"Freeman's treatment of Washington as a Commander in Chief is virtually definitive" (The New York Times Book Review).
Washington is the most complete, definitive one-volume biography of George Washington ever written. In 1948 renowned biographer and military historian Douglas Southall Freeman won his second Pulitzer Prize for his new and dramatic reexamination of George Washington. For years biographies had gone from idolatry to muckraking in their depictions of this somewhat marbleized Founding Father. Freeman’s new interpretation was a fresh step, making Washington a living, breathing individual, flawed but heroic. An able commander who defeated the British Empire against incredible odds, Washington proved to be just as adept at wielding political power, and adroitly steered our new loosely called nation through the first stormy years of our unproven federal stewardship and the first two presidential administrations.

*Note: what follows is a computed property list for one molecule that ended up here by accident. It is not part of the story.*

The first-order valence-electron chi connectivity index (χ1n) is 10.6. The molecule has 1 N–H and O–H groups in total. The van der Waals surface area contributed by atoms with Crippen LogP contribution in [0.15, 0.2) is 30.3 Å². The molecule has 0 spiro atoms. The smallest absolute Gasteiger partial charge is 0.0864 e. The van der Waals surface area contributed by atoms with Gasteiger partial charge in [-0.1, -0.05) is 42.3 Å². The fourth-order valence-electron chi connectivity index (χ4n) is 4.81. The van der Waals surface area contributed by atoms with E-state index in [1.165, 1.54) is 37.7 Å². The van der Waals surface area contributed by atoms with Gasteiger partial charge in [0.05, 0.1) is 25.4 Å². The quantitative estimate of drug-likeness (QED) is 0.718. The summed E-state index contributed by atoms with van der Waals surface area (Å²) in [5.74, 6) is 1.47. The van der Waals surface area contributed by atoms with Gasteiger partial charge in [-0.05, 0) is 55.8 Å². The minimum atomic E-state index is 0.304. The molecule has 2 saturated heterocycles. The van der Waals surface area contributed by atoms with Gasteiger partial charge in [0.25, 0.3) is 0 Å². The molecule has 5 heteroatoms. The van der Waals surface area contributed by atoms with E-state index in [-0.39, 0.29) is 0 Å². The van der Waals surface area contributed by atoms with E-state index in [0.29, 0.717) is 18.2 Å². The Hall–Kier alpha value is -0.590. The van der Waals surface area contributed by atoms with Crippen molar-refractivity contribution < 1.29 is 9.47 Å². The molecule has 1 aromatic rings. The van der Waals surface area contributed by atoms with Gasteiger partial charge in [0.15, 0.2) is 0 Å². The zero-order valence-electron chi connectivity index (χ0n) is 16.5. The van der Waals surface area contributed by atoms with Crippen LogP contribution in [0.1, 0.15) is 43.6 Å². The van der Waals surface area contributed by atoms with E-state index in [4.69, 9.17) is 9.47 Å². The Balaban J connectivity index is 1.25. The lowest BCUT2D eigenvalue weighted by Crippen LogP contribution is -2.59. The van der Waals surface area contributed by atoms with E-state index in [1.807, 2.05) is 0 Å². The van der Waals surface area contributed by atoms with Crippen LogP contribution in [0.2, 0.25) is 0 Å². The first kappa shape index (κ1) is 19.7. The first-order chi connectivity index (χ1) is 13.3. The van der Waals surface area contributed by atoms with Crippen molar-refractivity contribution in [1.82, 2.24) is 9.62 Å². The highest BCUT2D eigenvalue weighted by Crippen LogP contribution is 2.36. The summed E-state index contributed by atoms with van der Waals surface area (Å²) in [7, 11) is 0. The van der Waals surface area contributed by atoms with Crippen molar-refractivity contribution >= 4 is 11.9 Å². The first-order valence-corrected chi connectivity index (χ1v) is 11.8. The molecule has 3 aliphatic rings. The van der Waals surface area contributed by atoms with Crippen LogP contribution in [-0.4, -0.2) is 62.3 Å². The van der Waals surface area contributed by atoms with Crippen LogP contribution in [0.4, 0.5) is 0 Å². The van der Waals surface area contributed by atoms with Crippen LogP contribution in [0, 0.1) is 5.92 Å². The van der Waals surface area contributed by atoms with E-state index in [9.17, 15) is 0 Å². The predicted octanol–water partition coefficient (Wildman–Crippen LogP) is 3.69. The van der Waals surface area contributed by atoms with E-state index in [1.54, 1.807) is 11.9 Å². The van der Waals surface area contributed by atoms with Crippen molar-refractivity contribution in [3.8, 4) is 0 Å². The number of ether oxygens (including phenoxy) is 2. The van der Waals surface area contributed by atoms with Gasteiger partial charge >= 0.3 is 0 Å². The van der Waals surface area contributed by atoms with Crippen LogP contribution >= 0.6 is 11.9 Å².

Here with an introduction by Pulitzer Prize winner Michael Kammen, who puts the writing and publication of Washington into perspective, and an afterword by Pulitzer Prize winner Dumas Malone, who explains the travails of Freeman’s grinding work, Washington is the most comprehensive biography available, and its value as an important classic has never been more evident.
Douglas Southall Freeman, the son of a Confederate soldier, was born in Lynchburg, Virginia, in 1886. He was commissioned to write a one-volume biography of Lee in 1915, but his research and writings over two decades produced four large volumes. Freeman won another Pulitzer Prize for his six-volume definitive biography of George Washington. He died in 1953.